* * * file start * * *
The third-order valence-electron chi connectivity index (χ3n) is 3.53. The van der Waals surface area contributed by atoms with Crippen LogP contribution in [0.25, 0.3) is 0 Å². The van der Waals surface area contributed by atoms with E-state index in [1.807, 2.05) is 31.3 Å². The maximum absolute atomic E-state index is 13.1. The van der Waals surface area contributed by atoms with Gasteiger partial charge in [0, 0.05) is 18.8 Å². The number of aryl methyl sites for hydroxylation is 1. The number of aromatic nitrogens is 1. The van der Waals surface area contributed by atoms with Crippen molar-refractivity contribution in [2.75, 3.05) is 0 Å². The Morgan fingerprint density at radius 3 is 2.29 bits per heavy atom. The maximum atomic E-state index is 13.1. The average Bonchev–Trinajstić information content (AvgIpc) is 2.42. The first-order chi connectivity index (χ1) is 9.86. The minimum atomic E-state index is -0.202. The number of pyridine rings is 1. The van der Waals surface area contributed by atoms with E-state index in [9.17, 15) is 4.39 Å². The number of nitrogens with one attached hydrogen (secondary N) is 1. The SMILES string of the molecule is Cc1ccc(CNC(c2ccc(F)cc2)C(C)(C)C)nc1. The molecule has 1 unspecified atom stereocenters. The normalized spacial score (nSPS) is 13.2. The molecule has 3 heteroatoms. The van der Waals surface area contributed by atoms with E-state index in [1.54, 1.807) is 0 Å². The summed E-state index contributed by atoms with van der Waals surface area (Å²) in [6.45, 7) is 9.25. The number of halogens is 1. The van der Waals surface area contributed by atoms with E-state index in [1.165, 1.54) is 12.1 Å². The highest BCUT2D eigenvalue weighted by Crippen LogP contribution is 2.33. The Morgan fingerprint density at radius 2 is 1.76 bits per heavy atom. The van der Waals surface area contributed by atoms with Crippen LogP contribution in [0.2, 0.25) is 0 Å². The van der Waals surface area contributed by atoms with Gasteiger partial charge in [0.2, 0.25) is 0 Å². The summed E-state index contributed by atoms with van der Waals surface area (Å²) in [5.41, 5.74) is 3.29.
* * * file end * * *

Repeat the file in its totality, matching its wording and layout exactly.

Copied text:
The third-order valence-electron chi connectivity index (χ3n) is 3.53. The van der Waals surface area contributed by atoms with Crippen LogP contribution in [0.25, 0.3) is 0 Å². The van der Waals surface area contributed by atoms with E-state index in [1.807, 2.05) is 31.3 Å². The maximum absolute atomic E-state index is 13.1. The van der Waals surface area contributed by atoms with Gasteiger partial charge in [0, 0.05) is 18.8 Å². The number of aryl methyl sites for hydroxylation is 1. The number of aromatic nitrogens is 1. The van der Waals surface area contributed by atoms with Crippen molar-refractivity contribution in [2.75, 3.05) is 0 Å². The Morgan fingerprint density at radius 3 is 2.29 bits per heavy atom. The maximum atomic E-state index is 13.1. The average Bonchev–Trinajstić information content (AvgIpc) is 2.42. The first-order chi connectivity index (χ1) is 9.86. The minimum atomic E-state index is -0.202. The number of pyridine rings is 1. The van der Waals surface area contributed by atoms with E-state index in [9.17, 15) is 4.39 Å². The number of nitrogens with one attached hydrogen (secondary N) is 1. The SMILES string of the molecule is Cc1ccc(CNC(c2ccc(F)cc2)C(C)(C)C)nc1. The molecule has 1 unspecified atom stereocenters. The normalized spacial score (nSPS) is 13.2. The molecule has 3 heteroatoms. The van der Waals surface area contributed by atoms with E-state index in [1.54, 1.807) is 0 Å². The summed E-state index contributed by atoms with van der Waals surface area (Å²) in [6.45, 7) is 9.25. The number of halogens is 1. The van der Waals surface area contributed by atoms with E-state index in [1.165, 1.54) is 12.1 Å². The highest BCUT2D eigenvalue weighted by Crippen LogP contribution is 2.33. The Morgan fingerprint density at radius 2 is 1.76 bits per heavy atom. The van der Waals surface area contributed by atoms with Crippen LogP contribution in [0.2, 0.25) is 0 Å². The van der Waals surface area contributed by atoms with Gasteiger partial charge in [0.2, 0.25) is 0 Å². The summed E-state index contributed by atoms with van der Waals surface area (Å²) in [5.41, 5.74) is 3.29.